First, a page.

• We demonstrate that cII in solution is a tetrameric protein and that it undergoes specific processing at its NH2-terminal end [21].
  • Of 314 mutants, 182 (58%) had independent mutations, 74 (23.5%) appeared clonal, and 58 (18.5%) showed no cII mutations [22].
  • Comparison of mutant frequencies at the transgenic lambda LacI and cII/cI loci in control and ENU-treated Big Blue mice [23].
  • The helix-bend-helix motif rationalizes genetic analysis of N-dependent transcriptional antitermination and extends the structural repertoire of arginine-rich domains observed among mammalian immunodeficiency viruses [24].

Physical interactions of cII

  • The bacteriophage lambda cIII gene product regulates the lysogenic pathway by stabilizing the lambda cII regulatory protein [25].

Other interactions of cII

  • Our results suggest that positive regulation by cII/cIII involves initiation of new RNA chains through activation of promoter sites [26].
  • The cII-independent expression of the phage lambda int gene in RNase III-defective E. coli [27].
  • As expected of a cII mutation, lambdacIIts612 is unable to stimulate either cI repressor or Int synthesis during the establishment of lysogeny [28].

Analytical, diagnostic and therapeutic context of cII

  • We have constructed a promoter down mutation, paq-1, by changing a single base pair in the putative cII binding site of the promoter by oligonucleotide site-directed mutagenesis [29].
  • The tp4 mutation was mapped in the cY-cII region, and complementation tests indicated that tp4 affects the diffusible product of the cII gene [30].
  • The expressed protein is a fusion between the N-terminal 13 amino acids of the cII gene, 8 amino acids resulting from the ligation procedure, and the 180 amino acids that comprise the HIV-2 Nef sequence from the NIH-Z strain [31].


  1. Nucleotide sequence of cro, cII and part of the O gene in phage lambda DNA. Schwarz, E., Scherer, G., Hobom, G., Kössel, H. Nature (1978) [Pubmed]
  2. Purified lambda regulatory protein cII positively activates promoters for lysogenic development. Simatake, H., Rosenberg, M. Nature (1981) [Pubmed]
  3. High-level expression in Escherichia coli of enzymatically active Harvey murine sarcoma virus p21ras protein. Lautenberger, J.A., Ulsh, L., Shih, T.Y., Papas, T.S. Science (1983) [Pubmed]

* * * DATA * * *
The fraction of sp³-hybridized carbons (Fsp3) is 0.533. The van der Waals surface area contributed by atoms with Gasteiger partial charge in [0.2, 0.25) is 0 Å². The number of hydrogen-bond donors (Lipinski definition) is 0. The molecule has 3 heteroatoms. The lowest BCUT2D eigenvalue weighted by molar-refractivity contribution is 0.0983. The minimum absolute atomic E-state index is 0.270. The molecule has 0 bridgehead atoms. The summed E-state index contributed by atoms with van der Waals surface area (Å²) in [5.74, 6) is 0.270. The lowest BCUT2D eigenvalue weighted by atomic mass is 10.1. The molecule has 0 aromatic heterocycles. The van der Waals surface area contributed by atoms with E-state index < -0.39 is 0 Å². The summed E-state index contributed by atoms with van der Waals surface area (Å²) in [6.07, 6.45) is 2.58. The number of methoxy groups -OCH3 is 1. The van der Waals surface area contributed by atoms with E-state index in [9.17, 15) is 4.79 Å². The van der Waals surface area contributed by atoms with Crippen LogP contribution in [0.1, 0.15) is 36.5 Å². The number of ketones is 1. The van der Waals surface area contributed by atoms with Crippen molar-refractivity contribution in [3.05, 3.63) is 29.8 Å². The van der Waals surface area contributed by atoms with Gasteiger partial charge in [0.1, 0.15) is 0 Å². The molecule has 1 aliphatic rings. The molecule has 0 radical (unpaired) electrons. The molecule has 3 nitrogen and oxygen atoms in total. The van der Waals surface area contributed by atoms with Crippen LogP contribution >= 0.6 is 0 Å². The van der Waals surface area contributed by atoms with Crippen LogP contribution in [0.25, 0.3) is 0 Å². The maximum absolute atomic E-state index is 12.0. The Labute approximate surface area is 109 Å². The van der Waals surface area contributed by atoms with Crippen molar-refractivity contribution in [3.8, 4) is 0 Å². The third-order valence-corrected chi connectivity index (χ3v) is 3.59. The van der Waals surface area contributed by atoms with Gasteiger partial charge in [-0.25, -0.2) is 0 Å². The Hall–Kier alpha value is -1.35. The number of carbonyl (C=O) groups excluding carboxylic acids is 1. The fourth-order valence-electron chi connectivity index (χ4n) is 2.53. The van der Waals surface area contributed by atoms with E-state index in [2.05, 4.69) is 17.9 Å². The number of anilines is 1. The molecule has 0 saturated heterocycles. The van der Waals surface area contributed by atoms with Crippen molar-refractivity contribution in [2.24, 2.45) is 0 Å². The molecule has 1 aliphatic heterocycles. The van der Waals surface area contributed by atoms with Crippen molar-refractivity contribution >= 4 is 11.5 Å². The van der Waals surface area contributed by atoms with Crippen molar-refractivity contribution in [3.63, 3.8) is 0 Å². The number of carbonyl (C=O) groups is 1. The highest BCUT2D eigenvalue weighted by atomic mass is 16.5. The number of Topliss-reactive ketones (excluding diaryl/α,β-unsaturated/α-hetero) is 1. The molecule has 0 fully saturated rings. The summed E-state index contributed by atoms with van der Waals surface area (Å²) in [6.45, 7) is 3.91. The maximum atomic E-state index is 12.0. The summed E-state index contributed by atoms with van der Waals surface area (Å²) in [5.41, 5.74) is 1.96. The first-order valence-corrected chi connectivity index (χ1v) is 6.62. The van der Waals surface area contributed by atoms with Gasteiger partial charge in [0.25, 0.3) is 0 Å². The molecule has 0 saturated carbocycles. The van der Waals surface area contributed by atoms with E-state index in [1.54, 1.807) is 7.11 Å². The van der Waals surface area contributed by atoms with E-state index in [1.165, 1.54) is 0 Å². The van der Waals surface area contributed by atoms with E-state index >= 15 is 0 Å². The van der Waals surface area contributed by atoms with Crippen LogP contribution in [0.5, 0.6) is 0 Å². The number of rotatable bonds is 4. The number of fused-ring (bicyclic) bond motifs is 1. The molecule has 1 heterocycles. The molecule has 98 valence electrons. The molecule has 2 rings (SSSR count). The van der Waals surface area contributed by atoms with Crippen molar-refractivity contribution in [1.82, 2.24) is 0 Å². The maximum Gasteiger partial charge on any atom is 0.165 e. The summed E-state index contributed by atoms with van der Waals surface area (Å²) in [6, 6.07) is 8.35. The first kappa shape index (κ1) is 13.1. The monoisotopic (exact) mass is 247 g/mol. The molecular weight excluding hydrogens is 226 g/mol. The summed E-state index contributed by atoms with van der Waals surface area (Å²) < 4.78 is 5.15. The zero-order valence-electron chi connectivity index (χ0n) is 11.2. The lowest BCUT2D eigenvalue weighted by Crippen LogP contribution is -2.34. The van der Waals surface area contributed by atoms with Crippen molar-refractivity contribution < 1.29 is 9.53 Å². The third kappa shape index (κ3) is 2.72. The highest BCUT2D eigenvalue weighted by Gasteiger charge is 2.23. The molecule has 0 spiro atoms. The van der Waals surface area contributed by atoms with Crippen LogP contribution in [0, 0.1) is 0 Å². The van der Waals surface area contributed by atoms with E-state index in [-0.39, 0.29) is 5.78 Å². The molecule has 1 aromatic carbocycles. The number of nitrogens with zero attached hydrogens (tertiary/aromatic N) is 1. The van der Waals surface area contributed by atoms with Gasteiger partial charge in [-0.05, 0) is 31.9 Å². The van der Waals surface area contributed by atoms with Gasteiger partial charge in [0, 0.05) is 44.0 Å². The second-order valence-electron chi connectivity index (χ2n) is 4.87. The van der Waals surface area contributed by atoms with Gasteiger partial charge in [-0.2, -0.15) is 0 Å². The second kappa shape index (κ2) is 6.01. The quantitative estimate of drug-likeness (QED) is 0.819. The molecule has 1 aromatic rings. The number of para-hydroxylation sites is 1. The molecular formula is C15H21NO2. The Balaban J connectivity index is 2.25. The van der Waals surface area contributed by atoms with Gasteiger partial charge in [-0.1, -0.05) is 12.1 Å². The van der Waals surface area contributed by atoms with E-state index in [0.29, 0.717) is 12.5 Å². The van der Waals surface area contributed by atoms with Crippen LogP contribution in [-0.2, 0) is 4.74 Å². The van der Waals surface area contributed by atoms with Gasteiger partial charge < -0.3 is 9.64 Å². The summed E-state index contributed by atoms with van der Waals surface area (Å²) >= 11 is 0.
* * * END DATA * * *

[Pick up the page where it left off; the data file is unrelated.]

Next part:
4. Identification of the DNA binding domain of the phage lambda cII transcriptional activator and the direct correlation of cII protein stability with its oligomeric forms. Ho, Y.S., Mahoney, M.E., Wulff, D.L., Rosenberg, M. Genes Dev. (1988) [Pubmed]
  5. OOP RNA, produced from multicopy plasmids, inhibits lambda cII gene expression through an RNase III-dependent mechanism. Krinke, L., Wulff, D.L. Genes Dev. (1987) [Pubmed]
  6. Transcripts that increase the processivity and elongation rate of RNA polymerase. King, R.A., Banik-Maiti, S., Jin, D.J., Weisberg, R.A. Cell (1996) [Pubmed]
  7. Antitermination of E. coli rRNA transcription is caused by a control region segment containing lambda nut-like sequences. Li, S.C., Squires, C.L., Squires, C. Cell (1984) [Pubmed]
  8. Protein degradation in E. coli: the Ion mutation and bacteriophage lambda N and cll protein stability. Gottesman, S., Gottesman, M., Shaw, J.E., Pearson, M.L. Cell (1981) [Pubmed]
  9. Bacteriophage lambda protein cII binds promoters on the opposite face of the DNA helix from RNA polymerase. Ho, Y.S., Wulff, D.L., Rosenberg, M. Nature (1983) [Pubmed]
  10. Primary structure of an EcoRI fragment of lambda imm434 DNA containing regions cI-cro of phage 434 and cII-o of phage lambda. Ovchinnikov, Y.A., Guryev, S.O., Krayev, A.S., Monastyrskaya, G.S., Skryabin, K.G., Sverdlov, E.D., Zakharyev, V.M., Bayev, A.A. Gene (1979) [Pubmed]
  11. The integrase promoter and T'I terminator in bacteriophages lambda and 434. Benedik, M., Mascarenhas, D., Campbell, A. Virology (1983) [Pubmed]
  12. Characterization of the transcription activator protein C1 of bacteriophage P22. Ho, Y.S., Pfarr, D., Strickler, J., Rosenberg, M. J. Biol. Chem. (1992) [Pubmed]